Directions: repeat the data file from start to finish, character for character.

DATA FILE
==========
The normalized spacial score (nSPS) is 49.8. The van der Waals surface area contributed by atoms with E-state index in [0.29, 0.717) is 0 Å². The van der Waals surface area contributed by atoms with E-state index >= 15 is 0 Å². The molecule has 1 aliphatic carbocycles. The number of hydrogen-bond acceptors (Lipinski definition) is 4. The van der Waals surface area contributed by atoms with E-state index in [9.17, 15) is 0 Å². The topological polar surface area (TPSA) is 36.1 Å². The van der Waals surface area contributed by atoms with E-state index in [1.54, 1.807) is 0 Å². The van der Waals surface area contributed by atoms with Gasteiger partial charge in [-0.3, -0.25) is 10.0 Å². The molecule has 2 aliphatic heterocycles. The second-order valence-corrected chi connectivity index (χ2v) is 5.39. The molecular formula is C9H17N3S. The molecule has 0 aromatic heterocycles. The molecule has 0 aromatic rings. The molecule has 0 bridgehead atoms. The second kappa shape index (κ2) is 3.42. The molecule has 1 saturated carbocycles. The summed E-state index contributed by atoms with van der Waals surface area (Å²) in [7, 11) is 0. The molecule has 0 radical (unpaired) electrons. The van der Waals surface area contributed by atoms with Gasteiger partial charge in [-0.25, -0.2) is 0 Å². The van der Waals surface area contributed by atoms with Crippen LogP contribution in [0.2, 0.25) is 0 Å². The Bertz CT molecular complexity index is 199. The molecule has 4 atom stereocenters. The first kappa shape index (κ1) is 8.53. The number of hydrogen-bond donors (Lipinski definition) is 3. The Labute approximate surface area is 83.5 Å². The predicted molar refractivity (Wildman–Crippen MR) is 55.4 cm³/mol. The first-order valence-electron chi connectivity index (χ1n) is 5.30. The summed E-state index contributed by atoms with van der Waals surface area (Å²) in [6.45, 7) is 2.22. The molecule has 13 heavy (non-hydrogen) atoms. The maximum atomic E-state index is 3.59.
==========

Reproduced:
The normalized spacial score (nSPS) is 49.8. The van der Waals surface area contributed by atoms with E-state index in [0.29, 0.717) is 0 Å². The van der Waals surface area contributed by atoms with E-state index >= 15 is 0 Å². The molecule has 1 aliphatic carbocycles. The number of hydrogen-bond acceptors (Lipinski definition) is 4. The van der Waals surface area contributed by atoms with E-state index in [9.17, 15) is 0 Å². The topological polar surface area (TPSA) is 36.1 Å². The van der Waals surface area contributed by atoms with E-state index in [1.54, 1.807) is 0 Å². The van der Waals surface area contributed by atoms with Gasteiger partial charge in [-0.3, -0.25) is 10.0 Å². The molecule has 2 aliphatic heterocycles. The second-order valence-corrected chi connectivity index (χ2v) is 5.39. The molecular formula is C9H17N3S. The molecule has 0 aromatic heterocycles. The molecule has 0 aromatic rings. The molecule has 0 bridgehead atoms. The second kappa shape index (κ2) is 3.42. The molecule has 1 saturated carbocycles. The summed E-state index contributed by atoms with van der Waals surface area (Å²) in [7, 11) is 0. The molecule has 0 radical (unpaired) electrons. The van der Waals surface area contributed by atoms with Gasteiger partial charge in [-0.25, -0.2) is 0 Å². The van der Waals surface area contributed by atoms with Crippen LogP contribution in [0.2, 0.25) is 0 Å². The Bertz CT molecular complexity index is 199. The molecule has 4 atom stereocenters. The first kappa shape index (κ1) is 8.53. The number of hydrogen-bond donors (Lipinski definition) is 3. The Labute approximate surface area is 83.5 Å². The predicted molar refractivity (Wildman–Crippen MR) is 55.4 cm³/mol. The first-order valence-electron chi connectivity index (χ1n) is 5.30. The summed E-state index contributed by atoms with van der Waals surface area (Å²) in [6.45, 7) is 2.22. The molecule has 13 heavy (non-hydrogen) atoms. The maximum atomic E-state index is 3.59.